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Without Looking

Written by: Patricia Goedicke | Biography
 Either at my friend's daughter's
sixteen-year-old body dumped
on the morgue slab, T-shirt
stuck fast to one ripped 
breast I identified quick, and then
got out of there

or at the old gentleman
with tubes in the living room, spittle
stained in his wispy 
beard, out of 
the corner of my eye I hardly
notice it, how

could I, drink in hand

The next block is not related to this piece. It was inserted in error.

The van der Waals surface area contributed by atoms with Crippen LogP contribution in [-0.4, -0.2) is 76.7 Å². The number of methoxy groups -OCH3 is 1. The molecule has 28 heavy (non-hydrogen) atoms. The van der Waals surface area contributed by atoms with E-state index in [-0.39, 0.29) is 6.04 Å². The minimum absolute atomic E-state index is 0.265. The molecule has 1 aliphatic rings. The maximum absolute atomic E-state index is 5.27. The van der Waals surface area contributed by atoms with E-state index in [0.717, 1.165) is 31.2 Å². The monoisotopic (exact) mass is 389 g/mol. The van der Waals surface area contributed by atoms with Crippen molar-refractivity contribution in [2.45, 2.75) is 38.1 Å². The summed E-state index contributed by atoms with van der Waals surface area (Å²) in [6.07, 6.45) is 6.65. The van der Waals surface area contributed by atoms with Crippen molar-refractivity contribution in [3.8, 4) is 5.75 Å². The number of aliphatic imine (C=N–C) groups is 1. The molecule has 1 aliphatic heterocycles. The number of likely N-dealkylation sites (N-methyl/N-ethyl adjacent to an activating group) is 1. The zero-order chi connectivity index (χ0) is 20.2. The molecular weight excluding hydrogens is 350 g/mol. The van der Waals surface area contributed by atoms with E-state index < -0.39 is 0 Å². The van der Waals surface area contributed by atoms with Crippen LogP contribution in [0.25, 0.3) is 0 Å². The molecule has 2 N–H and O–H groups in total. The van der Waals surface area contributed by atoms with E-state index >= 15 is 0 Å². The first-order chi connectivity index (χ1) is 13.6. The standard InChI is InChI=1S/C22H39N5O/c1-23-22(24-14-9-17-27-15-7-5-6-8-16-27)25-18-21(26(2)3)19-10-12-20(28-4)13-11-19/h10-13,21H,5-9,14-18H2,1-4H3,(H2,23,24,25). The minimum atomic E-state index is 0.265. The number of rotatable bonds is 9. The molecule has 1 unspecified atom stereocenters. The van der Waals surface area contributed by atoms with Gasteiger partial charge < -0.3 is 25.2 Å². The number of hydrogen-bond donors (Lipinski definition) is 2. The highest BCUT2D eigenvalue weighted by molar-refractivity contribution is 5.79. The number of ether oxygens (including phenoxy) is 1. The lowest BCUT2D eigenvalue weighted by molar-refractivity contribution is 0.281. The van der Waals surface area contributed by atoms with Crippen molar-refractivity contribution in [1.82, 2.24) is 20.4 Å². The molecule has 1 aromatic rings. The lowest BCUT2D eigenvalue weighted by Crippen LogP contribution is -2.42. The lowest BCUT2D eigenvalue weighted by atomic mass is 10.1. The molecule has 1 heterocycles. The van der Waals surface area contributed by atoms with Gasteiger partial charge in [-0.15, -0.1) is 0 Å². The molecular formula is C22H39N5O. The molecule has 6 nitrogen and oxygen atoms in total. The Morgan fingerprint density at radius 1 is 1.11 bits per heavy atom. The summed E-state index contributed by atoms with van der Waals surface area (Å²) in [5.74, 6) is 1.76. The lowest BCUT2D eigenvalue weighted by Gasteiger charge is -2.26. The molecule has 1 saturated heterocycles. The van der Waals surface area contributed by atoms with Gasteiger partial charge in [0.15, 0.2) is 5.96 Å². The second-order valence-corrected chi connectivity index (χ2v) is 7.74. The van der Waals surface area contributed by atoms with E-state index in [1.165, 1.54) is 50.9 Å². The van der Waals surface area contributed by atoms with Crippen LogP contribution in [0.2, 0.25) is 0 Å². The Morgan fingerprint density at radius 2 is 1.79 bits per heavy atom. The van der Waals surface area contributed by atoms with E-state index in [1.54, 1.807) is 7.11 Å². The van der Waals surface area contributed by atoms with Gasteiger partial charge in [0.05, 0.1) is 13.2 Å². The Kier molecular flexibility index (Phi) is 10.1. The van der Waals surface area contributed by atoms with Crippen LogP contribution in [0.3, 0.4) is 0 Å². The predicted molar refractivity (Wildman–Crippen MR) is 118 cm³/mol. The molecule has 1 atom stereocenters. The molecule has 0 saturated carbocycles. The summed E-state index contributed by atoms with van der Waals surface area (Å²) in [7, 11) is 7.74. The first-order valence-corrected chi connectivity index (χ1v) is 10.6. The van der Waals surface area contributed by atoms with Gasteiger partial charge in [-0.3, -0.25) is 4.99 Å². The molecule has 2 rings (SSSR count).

at five-thirty, at the least
sign of pain one of us always itches
to turn away, another turns
over in sleep, groans
O, we who are so lucky

just to be able to
ignore, go back
quick, to our books, to
have books, even, how
difficult it is to look
hard and head
on has not been said

often enough, if prayer
is an act of attention
even to dropped stitches, blood
dangling beneath the lines, the
poem? I said,
what prepares us for what
will never save us?



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